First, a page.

China has released a long-awaited greenhouse gas emissions plan that shows only modest progress from its original Nationally Determined Contribution (NDC) under the Paris agreement, and is feeding disappointment among observers gathering in Glasgow for the opening of the UN climate conference, COP 26, this Sunday.
“China’s decision on its NDC casts a shadow on the global climate effort,” said Li Shuo, senior climate and energy policy officer at Greenpeace East Asia.
“In light of the domestic economic uncertainties, the country appears hesitant to embrace stronger near-term targets, and missed an opportunity to demonstrate ambition,” he added. “The planet cannot afford this being the last word. Beijing needs to come up with stronger implementation plans to ensure an emission peak before 2025.”
Under China’s official filing with the United Nations climate secretariat, just days before the COP, “emissions would peak by 2030 and be reduced to net-zero three decades later,” The Guardian reports. “This is widely regarded as too late to ensure the world limits global heating to 1.5°C above pre-industrial levels, which is the key aim of the talks.”
The updated NDC confirms China’s intention to peak its greenhouse gas emissions by 2030, cut its emissions per unit of economic output by more than 65%, boost non-fossil energy from 20 to 25% as a share of its primary energy consumption, and increase its reforestation target from 4.5 to six billion cubic metres. It aims for 1,200 gigawatts of installed solar and wind capacity by 2030.
“However, the reaction among analysts was that the new climate plan is disappointingly short of fresh details,” The Guardian writes. “The main targets of the updated NDC were announced last year by China’s president, Xi Jinping, and are insufficient to keep the world on course to hold global heating to no more than 1.5°C.”
But the world has changed since, said Belinda Schäpe, EU-China climate diplomacy researcher with the E3G climate consultancy.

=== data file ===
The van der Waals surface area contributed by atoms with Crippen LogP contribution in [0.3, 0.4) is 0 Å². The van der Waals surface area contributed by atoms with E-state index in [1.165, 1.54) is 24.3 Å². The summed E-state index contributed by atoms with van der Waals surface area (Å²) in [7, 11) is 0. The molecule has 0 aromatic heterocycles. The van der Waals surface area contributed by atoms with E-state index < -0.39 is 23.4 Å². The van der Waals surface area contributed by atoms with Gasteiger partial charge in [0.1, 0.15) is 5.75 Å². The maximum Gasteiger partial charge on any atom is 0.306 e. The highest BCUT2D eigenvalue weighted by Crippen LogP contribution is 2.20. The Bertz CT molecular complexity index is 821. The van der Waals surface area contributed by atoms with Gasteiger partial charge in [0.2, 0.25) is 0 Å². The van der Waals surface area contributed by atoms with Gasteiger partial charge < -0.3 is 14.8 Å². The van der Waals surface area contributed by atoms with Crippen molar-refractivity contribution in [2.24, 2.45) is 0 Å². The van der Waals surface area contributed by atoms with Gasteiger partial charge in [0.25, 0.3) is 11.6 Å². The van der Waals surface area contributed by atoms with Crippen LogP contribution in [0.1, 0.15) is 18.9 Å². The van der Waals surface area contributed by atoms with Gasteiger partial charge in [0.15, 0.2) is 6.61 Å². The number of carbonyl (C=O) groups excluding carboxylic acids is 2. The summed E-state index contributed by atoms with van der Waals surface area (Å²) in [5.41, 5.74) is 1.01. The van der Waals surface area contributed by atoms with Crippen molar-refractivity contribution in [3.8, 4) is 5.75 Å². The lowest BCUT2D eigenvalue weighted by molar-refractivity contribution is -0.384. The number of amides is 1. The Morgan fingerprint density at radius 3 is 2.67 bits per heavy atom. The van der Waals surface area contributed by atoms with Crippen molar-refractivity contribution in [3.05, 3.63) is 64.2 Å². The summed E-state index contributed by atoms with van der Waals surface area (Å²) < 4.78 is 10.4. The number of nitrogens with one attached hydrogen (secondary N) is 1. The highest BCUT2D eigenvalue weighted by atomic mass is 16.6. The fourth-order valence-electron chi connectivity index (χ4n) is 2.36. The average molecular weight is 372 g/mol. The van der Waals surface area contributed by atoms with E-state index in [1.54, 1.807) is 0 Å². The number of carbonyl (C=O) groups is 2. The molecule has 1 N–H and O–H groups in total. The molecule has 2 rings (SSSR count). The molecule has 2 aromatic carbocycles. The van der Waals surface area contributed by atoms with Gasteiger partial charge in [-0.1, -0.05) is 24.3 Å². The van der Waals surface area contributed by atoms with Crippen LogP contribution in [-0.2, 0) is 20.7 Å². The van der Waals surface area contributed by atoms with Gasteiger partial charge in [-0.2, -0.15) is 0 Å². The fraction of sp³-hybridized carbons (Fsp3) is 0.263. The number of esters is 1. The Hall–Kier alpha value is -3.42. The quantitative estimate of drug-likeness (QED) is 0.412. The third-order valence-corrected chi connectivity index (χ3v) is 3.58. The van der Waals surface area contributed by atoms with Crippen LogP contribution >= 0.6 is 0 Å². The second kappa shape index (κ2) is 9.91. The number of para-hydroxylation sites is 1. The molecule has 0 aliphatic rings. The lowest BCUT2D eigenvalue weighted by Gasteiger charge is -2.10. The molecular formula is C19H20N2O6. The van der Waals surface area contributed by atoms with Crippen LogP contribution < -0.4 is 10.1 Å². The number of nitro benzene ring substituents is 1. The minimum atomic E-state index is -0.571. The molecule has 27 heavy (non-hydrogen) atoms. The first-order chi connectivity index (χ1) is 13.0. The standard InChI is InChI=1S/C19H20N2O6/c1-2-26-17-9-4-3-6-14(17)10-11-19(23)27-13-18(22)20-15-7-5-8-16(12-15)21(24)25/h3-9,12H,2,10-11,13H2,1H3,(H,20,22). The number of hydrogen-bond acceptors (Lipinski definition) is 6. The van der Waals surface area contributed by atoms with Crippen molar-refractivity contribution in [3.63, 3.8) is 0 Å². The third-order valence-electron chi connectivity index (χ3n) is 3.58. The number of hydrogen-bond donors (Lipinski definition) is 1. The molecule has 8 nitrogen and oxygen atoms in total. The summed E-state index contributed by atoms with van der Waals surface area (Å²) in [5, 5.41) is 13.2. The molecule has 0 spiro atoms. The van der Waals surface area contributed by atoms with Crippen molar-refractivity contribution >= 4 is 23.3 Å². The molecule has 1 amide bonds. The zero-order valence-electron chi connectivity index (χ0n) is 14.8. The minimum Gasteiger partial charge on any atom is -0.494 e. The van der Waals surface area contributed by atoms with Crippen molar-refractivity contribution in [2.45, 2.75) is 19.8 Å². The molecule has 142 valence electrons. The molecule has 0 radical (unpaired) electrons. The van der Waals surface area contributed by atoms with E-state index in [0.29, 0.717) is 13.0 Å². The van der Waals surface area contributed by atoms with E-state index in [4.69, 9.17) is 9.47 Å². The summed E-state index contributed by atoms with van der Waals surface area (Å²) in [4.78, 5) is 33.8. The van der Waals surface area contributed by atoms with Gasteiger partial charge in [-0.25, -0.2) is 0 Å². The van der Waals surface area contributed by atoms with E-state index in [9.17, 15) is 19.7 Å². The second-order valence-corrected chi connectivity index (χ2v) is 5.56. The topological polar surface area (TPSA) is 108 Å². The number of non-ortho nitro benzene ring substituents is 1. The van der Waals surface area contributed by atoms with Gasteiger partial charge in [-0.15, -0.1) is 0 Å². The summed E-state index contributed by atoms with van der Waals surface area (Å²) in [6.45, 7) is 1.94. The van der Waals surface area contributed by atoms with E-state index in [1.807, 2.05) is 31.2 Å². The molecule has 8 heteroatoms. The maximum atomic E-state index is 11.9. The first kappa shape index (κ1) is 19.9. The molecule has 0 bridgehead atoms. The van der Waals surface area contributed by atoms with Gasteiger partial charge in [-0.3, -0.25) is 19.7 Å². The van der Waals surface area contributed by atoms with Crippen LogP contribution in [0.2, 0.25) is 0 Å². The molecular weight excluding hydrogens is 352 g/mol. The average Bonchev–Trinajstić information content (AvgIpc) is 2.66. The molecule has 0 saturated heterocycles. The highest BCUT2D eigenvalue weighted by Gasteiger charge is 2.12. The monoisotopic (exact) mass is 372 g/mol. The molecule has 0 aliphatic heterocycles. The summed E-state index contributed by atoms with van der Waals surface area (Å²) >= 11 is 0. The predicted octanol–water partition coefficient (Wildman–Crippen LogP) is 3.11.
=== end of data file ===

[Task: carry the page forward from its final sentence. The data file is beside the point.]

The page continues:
“The recent ‘code red warning’ by the IPCC puts China’s targets into a different light, and increased ambition from China is crucial to keeping global warming below dangerous levels,” she told The Guardian. “China could still bring large contributions to the table at G20 and COP 26 by supporting a political commitment to keep 1.5°C within reach and clarifying the role of coal in its power system.”
While some analysts said it was significant that China had put its previous climate commitments in writing, its new NDC is “far less than many analysts say China could easily manage,” The Guardian explains. “With its huge investments in renewable energy in recent years, the country has already made substantial changes to its high-carbon economy, and the plunging price of low-carbon technology should make the transition even easier, leading many analysts to conclude that China could, with not much extra effort, cause its emissions to peak in about 2025.”
“Our analysis shows that China can step up its efforts to reducing emissions while also enjoying economic growth and a more sustainable environment,” said Helen Mountford, vice-president for climate and economics at the World Resources Institute.
That kind of assessment will make China a focal point for “sustained diplomatic efforts” at this weekend’s G20 summit in Rome and the COP that begins immediately afterwards, The Guardian says, and the tone in the negotiating rooms will be crucial.
“The key will be whether China engages constructively,” one insider told the paper. “The mood has not been depressed by China’s NDC, but there had been hope of [China showing] more leadership, particularly from small developing countries who look to China for that.”